Ginger wigs, ginger beards, ginger beer, ginger trinkets, and Ginger Ed Men biscuits, Cork is on a high, caught up in the dizzy grip of incurable EdMania.
Pubs are offering discounted pints for redheads, real and fake alike. Over the nine shows in Cork, Dublin, Galway, and Belfast, he’ll play to 400,000 fans; 120,000 of those at the three sold-out shows in Cork, Friday to Sunday. Last night was 44,000.“I was told just before coming out that this is the biggest tour ever in Ireland, which I think is bonkers, but there you go,” says Ed.
It seems apt that Sheeran should launch his nine-date Irish tour in Páirc Uí Chaoimh, where echoes of Michael Jackson’s two epic 1988 shows still linger a full 30 years later.
No offence to the visits here of rock stars such as Bruce, U2, and Oasis, but EdMania has created the biggest buzz the city has experienced since the then untainted Wacko gave Corkonians an up-close rare glimpse of how global idolatry can take over the collective consciousness.
Wacko jetted in, reportedly took over the entire Jurys Hotel, with tales of a suite painted black and a moonwalk-friendly dance floor installed and other like tales of monkey business.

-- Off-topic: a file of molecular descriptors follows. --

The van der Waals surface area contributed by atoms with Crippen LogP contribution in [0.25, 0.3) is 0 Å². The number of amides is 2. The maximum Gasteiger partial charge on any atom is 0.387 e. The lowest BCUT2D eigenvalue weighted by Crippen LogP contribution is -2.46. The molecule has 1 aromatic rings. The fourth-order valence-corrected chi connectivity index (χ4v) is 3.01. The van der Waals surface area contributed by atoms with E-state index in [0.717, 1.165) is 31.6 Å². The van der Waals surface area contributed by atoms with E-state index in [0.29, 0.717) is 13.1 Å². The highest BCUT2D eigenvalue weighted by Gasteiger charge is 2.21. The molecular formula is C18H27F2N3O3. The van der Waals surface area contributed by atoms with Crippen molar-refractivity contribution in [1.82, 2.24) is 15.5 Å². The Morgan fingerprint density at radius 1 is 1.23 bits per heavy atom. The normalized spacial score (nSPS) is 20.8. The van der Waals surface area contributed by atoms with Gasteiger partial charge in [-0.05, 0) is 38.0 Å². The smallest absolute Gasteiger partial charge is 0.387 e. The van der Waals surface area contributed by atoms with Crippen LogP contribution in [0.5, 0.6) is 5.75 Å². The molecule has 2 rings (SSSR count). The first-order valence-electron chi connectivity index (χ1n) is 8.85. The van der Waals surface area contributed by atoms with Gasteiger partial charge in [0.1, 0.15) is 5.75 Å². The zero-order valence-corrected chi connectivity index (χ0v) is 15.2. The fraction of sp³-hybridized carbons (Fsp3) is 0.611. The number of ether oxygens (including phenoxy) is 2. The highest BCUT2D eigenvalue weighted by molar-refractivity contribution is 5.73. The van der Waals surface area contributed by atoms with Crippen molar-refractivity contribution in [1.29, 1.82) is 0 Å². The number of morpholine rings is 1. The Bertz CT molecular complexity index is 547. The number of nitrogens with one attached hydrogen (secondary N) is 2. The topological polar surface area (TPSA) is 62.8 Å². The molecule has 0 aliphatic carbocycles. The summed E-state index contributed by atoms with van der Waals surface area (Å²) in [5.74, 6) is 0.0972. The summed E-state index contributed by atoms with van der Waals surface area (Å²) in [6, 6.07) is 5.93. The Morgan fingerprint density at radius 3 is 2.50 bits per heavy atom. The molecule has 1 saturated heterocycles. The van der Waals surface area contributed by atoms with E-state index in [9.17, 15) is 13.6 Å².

Ed doesn’t need to share his stage with his mates; it’s not the norm on the touring circuit, but he seems to be free to do what he likes. And Ed somehow makes tens of thousands of people feel like we’re all his buddy.
“At concerts, I get very self-conscious about dancing weirdly,” says Ed. “I want you to sing weird and dance weird with me, Cork. Let’s get weird together.”
He rabbits away to himself throughout and it feels like he’s talking directly to each and every one of us.
He also explains his “loop station”, how everything is live, no backing tracks. “People said I wasn’t doing everything live at Glastonbury last year,” he says.
Well, this crowd believes his every word. He says sing, we sing. He claps, we clap. He sighs, we cheer. The word captivating doesn’t quite capture it.